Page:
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Old 05-04-2010, 10:44   #1
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Advice Regarding Engine Hours - Can You Help ?


We are in the UK and looking for a boat in europe, we have seen 2 that are ex-charter yachts. They are reasonably priced but we feel that there must be a downside because of their history of being very 'used'.
One of the boats a 2002 Dufour Gib Sea had 3,000 engine hours on the engine, we were wondering if this is alot, i have read that a marine diesel engine has a lifespan of about 5,000 hours.
So can anyone give us advice on what the bad points of buying an ex-charter boat and if these hours are excessive?

Sal +Al
Nottingham UK

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Old 05-04-2010, 12:03   #2
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An engine does not generally have a finite lifespan that can be determined by a number of hours. Generally, engines wear out because the tolerances for the combustion chamber get loose and compression starts to fail but sometimes there are events which do lead to catastrophic failure. The goal of looking at the engine should be to determine how good the compression is and how good everything else is as well.

There is no perfect way to tell how good the different parts related to the combustion chamber have faired. A very good place is to do a cold start (sitting for >12 hours in cold weather) of the engine and see how quickly it fires and the color of the exhaust. Since diesel engines are compression ignited, the better the compression, the faster it will start. I am not sure exactly what engine is in the vessel that you are looking at which would be useful since some engines inherently start more quickly than others. If you see blue smoke in the exhaust, that is cause for concern as well since it means that you are burning oil. The best option is to do a compression test but for most people, this means hiring a mechanic.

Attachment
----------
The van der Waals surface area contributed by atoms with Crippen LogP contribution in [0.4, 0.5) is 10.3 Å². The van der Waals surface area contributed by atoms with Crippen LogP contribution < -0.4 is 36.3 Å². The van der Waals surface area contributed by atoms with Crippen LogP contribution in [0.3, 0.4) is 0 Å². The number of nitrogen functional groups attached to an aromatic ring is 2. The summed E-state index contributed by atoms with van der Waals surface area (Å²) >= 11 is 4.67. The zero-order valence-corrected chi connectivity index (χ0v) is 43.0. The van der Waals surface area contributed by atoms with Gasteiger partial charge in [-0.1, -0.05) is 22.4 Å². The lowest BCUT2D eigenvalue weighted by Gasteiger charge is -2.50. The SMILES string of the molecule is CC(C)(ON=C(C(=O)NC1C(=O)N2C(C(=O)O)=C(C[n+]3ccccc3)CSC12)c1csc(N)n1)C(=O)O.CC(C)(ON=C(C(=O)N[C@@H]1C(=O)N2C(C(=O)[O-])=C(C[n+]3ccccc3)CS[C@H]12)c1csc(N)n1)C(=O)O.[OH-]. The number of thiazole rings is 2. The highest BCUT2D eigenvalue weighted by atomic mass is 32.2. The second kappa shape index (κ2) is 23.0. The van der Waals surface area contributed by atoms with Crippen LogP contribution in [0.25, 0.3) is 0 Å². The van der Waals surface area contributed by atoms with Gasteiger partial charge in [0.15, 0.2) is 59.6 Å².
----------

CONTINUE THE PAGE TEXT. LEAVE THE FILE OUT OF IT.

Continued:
There are also other things on the engine to look at. As a good start, look at the last time the filters were changed since this will give you an idea of what type of maintenance the engine has had. Look for oil leaks, aftermarket parts, or anything else that jumps out at you as a possible fix. In the sea trial, make sure that you can reach hull speed of the vessel and that you can reach the governed rpm as well. If you really are concerned about the condition of the engine, take an oil sample and send it out to a lab. In the US, Blackstone labs is a good place to send samples, I don't know where you would send them in the UK but I suspect you could figure it out quickly by searching the internet.

To your original question, 3000 hours is not a ton of hours but it is definitely noteworthy. 5000 hours is used by many as a rough guideline but it depends on the engine. Charter engines tend to be badly abused since they are either run under no load (battery charging) or run wide open. The number of hours is a data point to consider but things like how the engine sounds, exhaust color, cold start, oil analysis, etc will tell you more.

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Old 05-04-2010, 12:56   #3
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Thank you for your reply that is so helpful. Cheers.
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Old 05-04-2010, 13:40   #4
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we had a guy here recently who had to replace his engine at 4000 hours. a lot of those hours were spent charging the batteries and you might expect this as well on a charter boat.
sometimes the things that may or may not be true are the things a man needs to believe in the most.
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